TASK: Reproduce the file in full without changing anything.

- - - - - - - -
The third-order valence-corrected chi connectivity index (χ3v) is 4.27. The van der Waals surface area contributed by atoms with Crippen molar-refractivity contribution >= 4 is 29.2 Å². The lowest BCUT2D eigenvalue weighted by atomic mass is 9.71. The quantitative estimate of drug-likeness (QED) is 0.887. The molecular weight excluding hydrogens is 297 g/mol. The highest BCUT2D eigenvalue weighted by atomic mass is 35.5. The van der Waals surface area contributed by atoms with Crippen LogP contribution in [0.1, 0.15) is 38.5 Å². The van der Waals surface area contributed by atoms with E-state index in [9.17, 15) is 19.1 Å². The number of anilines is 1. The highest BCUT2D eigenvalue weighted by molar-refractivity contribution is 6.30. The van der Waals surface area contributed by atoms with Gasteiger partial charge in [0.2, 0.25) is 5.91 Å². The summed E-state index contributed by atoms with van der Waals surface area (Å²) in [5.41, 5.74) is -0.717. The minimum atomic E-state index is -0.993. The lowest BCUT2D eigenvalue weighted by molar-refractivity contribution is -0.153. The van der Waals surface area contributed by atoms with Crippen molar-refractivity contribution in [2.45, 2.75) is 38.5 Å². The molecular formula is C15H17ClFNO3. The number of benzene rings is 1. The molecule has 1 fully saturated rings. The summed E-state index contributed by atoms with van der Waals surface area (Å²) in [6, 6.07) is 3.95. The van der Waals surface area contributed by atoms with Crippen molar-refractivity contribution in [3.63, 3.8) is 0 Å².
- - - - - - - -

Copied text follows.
The third-order valence-corrected chi connectivity index (χ3v) is 4.27. The van der Waals surface area contributed by atoms with Crippen molar-refractivity contribution >= 4 is 29.2 Å². The lowest BCUT2D eigenvalue weighted by atomic mass is 9.71. The quantitative estimate of drug-likeness (QED) is 0.887. The molecular weight excluding hydrogens is 297 g/mol. The highest BCUT2D eigenvalue weighted by atomic mass is 35.5. The van der Waals surface area contributed by atoms with Crippen LogP contribution in [0.1, 0.15) is 38.5 Å². The van der Waals surface area contributed by atoms with E-state index in [9.17, 15) is 19.1 Å². The number of anilines is 1. The highest BCUT2D eigenvalue weighted by molar-refractivity contribution is 6.30. The van der Waals surface area contributed by atoms with Gasteiger partial charge in [0.2, 0.25) is 5.91 Å². The summed E-state index contributed by atoms with van der Waals surface area (Å²) in [5.41, 5.74) is -0.717. The minimum atomic E-state index is -0.993. The lowest BCUT2D eigenvalue weighted by molar-refractivity contribution is -0.153. The van der Waals surface area contributed by atoms with Crippen molar-refractivity contribution in [2.45, 2.75) is 38.5 Å². The molecular formula is C15H17ClFNO3. The number of benzene rings is 1. The molecule has 1 fully saturated rings. The summed E-state index contributed by atoms with van der Waals surface area (Å²) in [6, 6.07) is 3.95. The van der Waals surface area contributed by atoms with Crippen molar-refractivity contribution in [3.63, 3.8) is 0 Å².